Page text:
My delicious meal at Daimeh. Daimeh supports all communities across Jordan with locally sourced items and food prepared by the women of Al Karma Kitchen, a social enterprise sponsored by Queen Rania’s Jordan River Foundation.
The Jordan Trail or King’s Highway?
If you’re fit, ambitious, and have 36 days to spare, hike the newly inaugurated Jordan Trail, which traverses from the country’s northern reaches to its southern port. Unlike any other experience, here you can walk through history and explore small villages along the way while experiencing the famous hospitality of the Bedouin. Alternatively, drive south down the King’s Highway and take in an equally exciting expedition.
Bethany Beyond the Jordan
The new Bethany Beyond the Jordan site was discovered in just the past 10 years and has been named to the UNESCO World Heritage list. Archaeologists have discovered many early Christian baptismal pools located right on the River Jordan. Additionally, following the archaeological and biblical research, Pope John Paul II proclaimed this site as the baptismal site of Jesus. A rustic trail will lead you down to the River Jordan, and several Christian faiths have recently completed churches on this pilgrimage site. Many visitors bring an empty bottle to fill with water from the river—my children and grandchildren have used this water for their baptisms, and so too, does the British Royal Family.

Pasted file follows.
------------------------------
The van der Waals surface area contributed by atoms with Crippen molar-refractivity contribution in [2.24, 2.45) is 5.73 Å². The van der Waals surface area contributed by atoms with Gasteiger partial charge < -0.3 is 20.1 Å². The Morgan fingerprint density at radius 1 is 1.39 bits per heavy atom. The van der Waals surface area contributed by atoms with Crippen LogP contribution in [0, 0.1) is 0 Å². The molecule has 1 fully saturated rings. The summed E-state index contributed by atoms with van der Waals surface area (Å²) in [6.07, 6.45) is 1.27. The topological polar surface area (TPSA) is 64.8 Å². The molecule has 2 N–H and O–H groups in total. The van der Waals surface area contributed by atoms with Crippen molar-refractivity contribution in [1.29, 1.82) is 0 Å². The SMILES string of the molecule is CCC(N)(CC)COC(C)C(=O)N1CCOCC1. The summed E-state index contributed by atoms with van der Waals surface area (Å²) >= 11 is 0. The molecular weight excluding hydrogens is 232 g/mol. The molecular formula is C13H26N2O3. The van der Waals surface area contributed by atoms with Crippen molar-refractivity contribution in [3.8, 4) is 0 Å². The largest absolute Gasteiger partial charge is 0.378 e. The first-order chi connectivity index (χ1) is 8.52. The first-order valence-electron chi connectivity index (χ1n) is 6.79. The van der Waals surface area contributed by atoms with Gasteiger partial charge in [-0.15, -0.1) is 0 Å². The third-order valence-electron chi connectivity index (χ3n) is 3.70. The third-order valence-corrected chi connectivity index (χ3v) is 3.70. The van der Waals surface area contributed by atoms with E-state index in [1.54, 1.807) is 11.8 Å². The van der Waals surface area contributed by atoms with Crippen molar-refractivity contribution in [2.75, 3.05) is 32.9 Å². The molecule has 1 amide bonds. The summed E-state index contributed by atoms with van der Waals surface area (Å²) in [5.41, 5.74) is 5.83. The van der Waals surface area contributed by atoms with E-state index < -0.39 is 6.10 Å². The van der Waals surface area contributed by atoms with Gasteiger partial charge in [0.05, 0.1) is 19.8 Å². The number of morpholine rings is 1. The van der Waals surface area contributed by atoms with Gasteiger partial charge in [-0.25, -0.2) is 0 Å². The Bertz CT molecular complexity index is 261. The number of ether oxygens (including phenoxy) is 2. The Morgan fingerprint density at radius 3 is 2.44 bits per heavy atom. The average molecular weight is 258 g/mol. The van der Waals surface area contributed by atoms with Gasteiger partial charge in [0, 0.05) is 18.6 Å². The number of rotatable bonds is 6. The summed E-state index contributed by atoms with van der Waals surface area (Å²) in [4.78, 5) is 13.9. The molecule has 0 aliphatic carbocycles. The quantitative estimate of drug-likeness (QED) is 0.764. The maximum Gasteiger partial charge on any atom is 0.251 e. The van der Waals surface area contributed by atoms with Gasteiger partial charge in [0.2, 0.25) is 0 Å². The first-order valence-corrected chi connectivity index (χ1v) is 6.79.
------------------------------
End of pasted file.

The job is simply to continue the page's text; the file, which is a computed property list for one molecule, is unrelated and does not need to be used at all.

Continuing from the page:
Madaba>Wadi Rum>The Dead Sea
Next on your southward journey is Madaba. Famous for its mosaics, witness the most famous one— the Holy Land and Jerusalem. Created in the 6th century AD, it’s the oldest surviving original map of the region and was recently used at the International Court of Justice in The Hague to settle a present-day land dispute.
Detail of 6th century CE map in St. George’s Greek Orthodox Church, Madaba, Jordan showing the Holy Land. See fish in the River Jordan.